HOUSTON, Feb. 15, 2007 -- Pound for pound, carbon nanotubes are stronger and lighter than steel, but unlike other materials, the miniscule cylinders of carbon – which are no wider than a strand of DNA – remain remarkably robust even when chunks of their bodies are blasted away with heat or radiation. A new study by Rice University scientists offers the first explanation: tiny blemishes crawl over the skin of the damaged tubes, sewing up larger holes as they go.
"The shape and direction of this imperfection does not change, and it never gets any larger," said lead researcher Boris Yakobson, professor of mechanical engineering and materials science and of chemistry. "We were amazed by it, but upon further study we found a good explanation. The atomic irregularity acts as a kind of safety valve, allowing the nanotube to release excess energy, in much the way that a valve allows steam to escape from a kettle."
The research appears Feb. 16 issue of in Physical Review Letters.
Carbon nanotubes are hollow cylinders of pure carbon that measure about a billionth of a meter, or one nanometer, across. They are much longer than they are wide, akin in shape to 100-foot garden hose, and they're 100 times stronger than steel at one-sixth the weight.
The carbon atoms in nanotubes are joined together in six-sided hexagons, so when scientists sketch out the arrangement on paper, nanotubes look something like a rolled up tube of chicken wire. Yakobson's "smart repair machine" is a deformity, a blemish in this pattern. The blemish consists of a five-sided pentagon joined to a seven-sided heptagon and contains a total of ten atoms. Yakobson, who specializes in using computers to decipher the atomic pecularities of materials, discovered several years ago that mechanically stressed nanotubes – like those being pulled very hard from both ends – are predisposed to develop these 5/7-defects due to the complex interplay of thermodynamic forces at work in the nanotube.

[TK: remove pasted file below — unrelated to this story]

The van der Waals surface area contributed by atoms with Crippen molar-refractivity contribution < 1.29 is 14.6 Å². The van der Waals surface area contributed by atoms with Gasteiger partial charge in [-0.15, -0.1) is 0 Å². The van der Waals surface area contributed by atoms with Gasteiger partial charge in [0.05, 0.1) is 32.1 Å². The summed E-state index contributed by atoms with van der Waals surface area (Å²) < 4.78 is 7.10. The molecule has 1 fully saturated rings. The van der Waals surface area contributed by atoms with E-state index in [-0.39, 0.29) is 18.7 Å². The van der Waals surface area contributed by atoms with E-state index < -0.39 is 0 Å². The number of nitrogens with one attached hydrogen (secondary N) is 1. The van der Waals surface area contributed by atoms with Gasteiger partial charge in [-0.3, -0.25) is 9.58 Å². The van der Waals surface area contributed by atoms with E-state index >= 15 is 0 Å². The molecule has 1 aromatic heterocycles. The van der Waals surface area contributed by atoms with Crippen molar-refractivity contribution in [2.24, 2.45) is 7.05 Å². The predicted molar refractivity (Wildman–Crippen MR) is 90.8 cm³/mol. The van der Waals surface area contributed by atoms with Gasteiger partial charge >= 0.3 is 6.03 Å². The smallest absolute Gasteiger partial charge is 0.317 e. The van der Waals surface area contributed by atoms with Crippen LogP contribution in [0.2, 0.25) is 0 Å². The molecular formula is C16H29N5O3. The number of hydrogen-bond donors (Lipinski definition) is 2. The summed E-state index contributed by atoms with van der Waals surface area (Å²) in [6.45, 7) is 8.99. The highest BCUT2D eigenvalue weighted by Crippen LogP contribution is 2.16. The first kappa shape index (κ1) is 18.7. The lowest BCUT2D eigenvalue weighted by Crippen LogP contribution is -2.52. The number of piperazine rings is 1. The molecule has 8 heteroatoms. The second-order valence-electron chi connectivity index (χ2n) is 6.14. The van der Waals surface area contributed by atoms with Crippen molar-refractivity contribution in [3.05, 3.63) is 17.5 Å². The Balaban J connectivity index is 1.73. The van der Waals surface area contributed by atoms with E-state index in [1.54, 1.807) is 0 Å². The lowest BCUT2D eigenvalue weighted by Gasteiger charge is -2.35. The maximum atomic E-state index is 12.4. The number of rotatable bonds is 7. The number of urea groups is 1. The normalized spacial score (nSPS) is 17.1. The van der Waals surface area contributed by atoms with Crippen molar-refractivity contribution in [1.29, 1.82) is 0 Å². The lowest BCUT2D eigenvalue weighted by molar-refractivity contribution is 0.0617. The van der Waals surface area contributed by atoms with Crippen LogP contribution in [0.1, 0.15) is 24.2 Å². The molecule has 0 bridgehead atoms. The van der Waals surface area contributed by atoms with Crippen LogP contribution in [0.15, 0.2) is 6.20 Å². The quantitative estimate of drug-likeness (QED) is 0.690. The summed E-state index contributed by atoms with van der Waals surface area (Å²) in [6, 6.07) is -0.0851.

In the latest study, Yakobson, research associate Feng Ding and students examined the effects of other types of stress, including exposure to heat and radiation. The tests confirmed the predisposition of nanotubes to develop the 5/7 blemishes, and they revealed the blemishes' unexpected healing powers.
"The 5/7-blemishes move across the surface of the nanotube like a steamship, giving off puffs of carbon gas," said Ding. "In their wake, the skin of the tube appears pristine, in its characteristic hexagonal arrangement."
Yakobson said the blemishes consume all larger defects, and chug along indefinitely, rearranging atoms and healing the skin of the damaged nanotubes. This explains how nanotubes retain their strength, even when severely damaged. But the healing comes with a price.
"In their role as a safety valve, the 57-steamers give off energy and mass, which is released as pairs of gaseous carbon atoms," Yakobson said. "Since they never change shape or stop moving, they ever so slowly eat away the surface of the nanotube, one pair of atoms at a time."
Yakobson said the 5/7-blemishes turn when they reach the end of the nanotube and return in the opposite direction. In fact, there's only one thing that can stop them: another 5/7 blemish. If two of the blemishes run headlong into one other, they cancel each other out and disappear.
Research co-authors include graduate students Kun Jiao and Mingqi Wu.
The research was supported by the Office of Naval Research, the National Science Foundation and the Robert A. Welch Foundation.
Physical Review Letters